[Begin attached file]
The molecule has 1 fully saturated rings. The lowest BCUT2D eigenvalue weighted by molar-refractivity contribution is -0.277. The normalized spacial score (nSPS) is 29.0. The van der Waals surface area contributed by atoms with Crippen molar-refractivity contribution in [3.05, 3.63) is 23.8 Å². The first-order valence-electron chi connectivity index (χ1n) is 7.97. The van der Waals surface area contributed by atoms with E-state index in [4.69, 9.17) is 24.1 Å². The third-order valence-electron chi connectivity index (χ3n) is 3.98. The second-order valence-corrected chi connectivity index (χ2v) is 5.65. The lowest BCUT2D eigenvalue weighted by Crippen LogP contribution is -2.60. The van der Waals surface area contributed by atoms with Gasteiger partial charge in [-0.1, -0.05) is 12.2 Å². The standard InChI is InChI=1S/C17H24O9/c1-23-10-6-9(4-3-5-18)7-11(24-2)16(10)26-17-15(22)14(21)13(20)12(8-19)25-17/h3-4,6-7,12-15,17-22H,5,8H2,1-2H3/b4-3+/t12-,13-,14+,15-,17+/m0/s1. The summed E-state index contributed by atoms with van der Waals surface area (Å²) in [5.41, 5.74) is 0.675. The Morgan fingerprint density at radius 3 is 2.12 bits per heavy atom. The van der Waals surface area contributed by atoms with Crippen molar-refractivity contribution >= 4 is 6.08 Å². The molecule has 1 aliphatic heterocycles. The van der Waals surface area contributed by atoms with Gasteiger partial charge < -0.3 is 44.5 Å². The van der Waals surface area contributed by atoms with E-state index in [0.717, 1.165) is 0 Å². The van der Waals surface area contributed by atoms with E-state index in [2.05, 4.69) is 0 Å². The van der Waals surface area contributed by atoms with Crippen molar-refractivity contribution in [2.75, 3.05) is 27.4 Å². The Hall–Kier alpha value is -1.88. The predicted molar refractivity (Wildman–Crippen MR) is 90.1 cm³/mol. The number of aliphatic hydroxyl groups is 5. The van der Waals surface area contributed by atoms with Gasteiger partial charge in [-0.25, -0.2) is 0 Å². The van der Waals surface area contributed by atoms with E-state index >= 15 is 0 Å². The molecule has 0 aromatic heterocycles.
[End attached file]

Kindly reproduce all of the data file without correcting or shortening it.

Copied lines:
The molecule has 1 fully saturated rings. The lowest BCUT2D eigenvalue weighted by molar-refractivity contribution is -0.277. The normalized spacial score (nSPS) is 29.0. The van der Waals surface area contributed by atoms with Crippen molar-refractivity contribution in [3.05, 3.63) is 23.8 Å². The first-order valence-electron chi connectivity index (χ1n) is 7.97. The van der Waals surface area contributed by atoms with E-state index in [4.69, 9.17) is 24.1 Å². The third-order valence-electron chi connectivity index (χ3n) is 3.98. The second-order valence-corrected chi connectivity index (χ2v) is 5.65. The lowest BCUT2D eigenvalue weighted by Crippen LogP contribution is -2.60. The van der Waals surface area contributed by atoms with Gasteiger partial charge in [-0.1, -0.05) is 12.2 Å². The standard InChI is InChI=1S/C17H24O9/c1-23-10-6-9(4-3-5-18)7-11(24-2)16(10)26-17-15(22)14(21)13(20)12(8-19)25-17/h3-4,6-7,12-15,17-22H,5,8H2,1-2H3/b4-3+/t12-,13-,14+,15-,17+/m0/s1. The summed E-state index contributed by atoms with van der Waals surface area (Å²) in [5.41, 5.74) is 0.675. The Morgan fingerprint density at radius 3 is 2.12 bits per heavy atom. The van der Waals surface area contributed by atoms with Crippen molar-refractivity contribution >= 4 is 6.08 Å². The molecule has 1 aliphatic heterocycles. The van der Waals surface area contributed by atoms with Gasteiger partial charge < -0.3 is 44.5 Å². The van der Waals surface area contributed by atoms with E-state index in [0.717, 1.165) is 0 Å². The van der Waals surface area contributed by atoms with E-state index in [2.05, 4.69) is 0 Å². The van der Waals surface area contributed by atoms with Crippen molar-refractivity contribution in [2.75, 3.05) is 27.4 Å². The Hall–Kier alpha value is -1.88. The predicted molar refractivity (Wildman–Crippen MR) is 90.1 cm³/mol. The number of aliphatic hydroxyl groups is 5. The van der Waals surface area contributed by atoms with Gasteiger partial charge in [-0.25, -0.2) is 0 Å². The van der Waals surface area contributed by atoms with E-state index >= 15 is 0 Å². The molecule has 0 aromatic heterocycles.